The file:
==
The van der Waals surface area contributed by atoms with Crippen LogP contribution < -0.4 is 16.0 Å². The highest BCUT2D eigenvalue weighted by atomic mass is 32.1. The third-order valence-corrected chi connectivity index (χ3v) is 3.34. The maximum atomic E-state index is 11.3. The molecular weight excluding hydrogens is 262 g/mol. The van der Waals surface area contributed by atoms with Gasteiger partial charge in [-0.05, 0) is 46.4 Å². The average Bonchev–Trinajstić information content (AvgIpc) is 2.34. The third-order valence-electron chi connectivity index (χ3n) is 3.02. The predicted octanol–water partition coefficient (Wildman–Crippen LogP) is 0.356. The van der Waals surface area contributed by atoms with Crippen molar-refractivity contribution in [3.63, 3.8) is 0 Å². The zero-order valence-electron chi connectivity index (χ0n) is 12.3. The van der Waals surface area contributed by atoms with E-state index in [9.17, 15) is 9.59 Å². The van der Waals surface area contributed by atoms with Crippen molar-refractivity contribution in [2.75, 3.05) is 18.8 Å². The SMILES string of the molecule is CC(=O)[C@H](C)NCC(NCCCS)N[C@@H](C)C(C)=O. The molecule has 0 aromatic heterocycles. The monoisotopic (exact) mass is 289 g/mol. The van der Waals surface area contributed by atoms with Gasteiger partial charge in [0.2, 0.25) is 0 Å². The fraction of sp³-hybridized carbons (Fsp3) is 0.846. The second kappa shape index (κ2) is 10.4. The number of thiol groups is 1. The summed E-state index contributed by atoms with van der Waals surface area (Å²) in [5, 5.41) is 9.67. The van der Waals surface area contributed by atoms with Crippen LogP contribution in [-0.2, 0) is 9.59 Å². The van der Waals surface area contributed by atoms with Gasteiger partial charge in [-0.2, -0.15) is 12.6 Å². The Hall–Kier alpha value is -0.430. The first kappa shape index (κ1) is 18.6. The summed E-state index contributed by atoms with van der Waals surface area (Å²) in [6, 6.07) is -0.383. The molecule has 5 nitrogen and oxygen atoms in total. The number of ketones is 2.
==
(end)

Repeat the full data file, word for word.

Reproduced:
The van der Waals surface area contributed by atoms with Crippen LogP contribution < -0.4 is 16.0 Å². The highest BCUT2D eigenvalue weighted by atomic mass is 32.1. The third-order valence-corrected chi connectivity index (χ3v) is 3.34. The maximum atomic E-state index is 11.3. The molecular weight excluding hydrogens is 262 g/mol. The van der Waals surface area contributed by atoms with Gasteiger partial charge in [-0.05, 0) is 46.4 Å². The average Bonchev–Trinajstić information content (AvgIpc) is 2.34. The third-order valence-electron chi connectivity index (χ3n) is 3.02. The predicted octanol–water partition coefficient (Wildman–Crippen LogP) is 0.356. The van der Waals surface area contributed by atoms with Crippen molar-refractivity contribution in [3.63, 3.8) is 0 Å². The zero-order valence-electron chi connectivity index (χ0n) is 12.3. The van der Waals surface area contributed by atoms with E-state index in [9.17, 15) is 9.59 Å². The van der Waals surface area contributed by atoms with Crippen molar-refractivity contribution in [2.75, 3.05) is 18.8 Å². The SMILES string of the molecule is CC(=O)[C@H](C)NCC(NCCCS)N[C@@H](C)C(C)=O. The molecule has 0 aromatic heterocycles. The monoisotopic (exact) mass is 289 g/mol. The van der Waals surface area contributed by atoms with Gasteiger partial charge in [0.2, 0.25) is 0 Å². The fraction of sp³-hybridized carbons (Fsp3) is 0.846. The second kappa shape index (κ2) is 10.4. The number of thiol groups is 1. The summed E-state index contributed by atoms with van der Waals surface area (Å²) in [5, 5.41) is 9.67. The van der Waals surface area contributed by atoms with Crippen LogP contribution in [-0.2, 0) is 9.59 Å². The van der Waals surface area contributed by atoms with Gasteiger partial charge in [-0.2, -0.15) is 12.6 Å². The Hall–Kier alpha value is -0.430. The first kappa shape index (κ1) is 18.6. The summed E-state index contributed by atoms with van der Waals surface area (Å²) in [6, 6.07) is -0.383. The molecule has 5 nitrogen and oxygen atoms in total. The number of ketones is 2.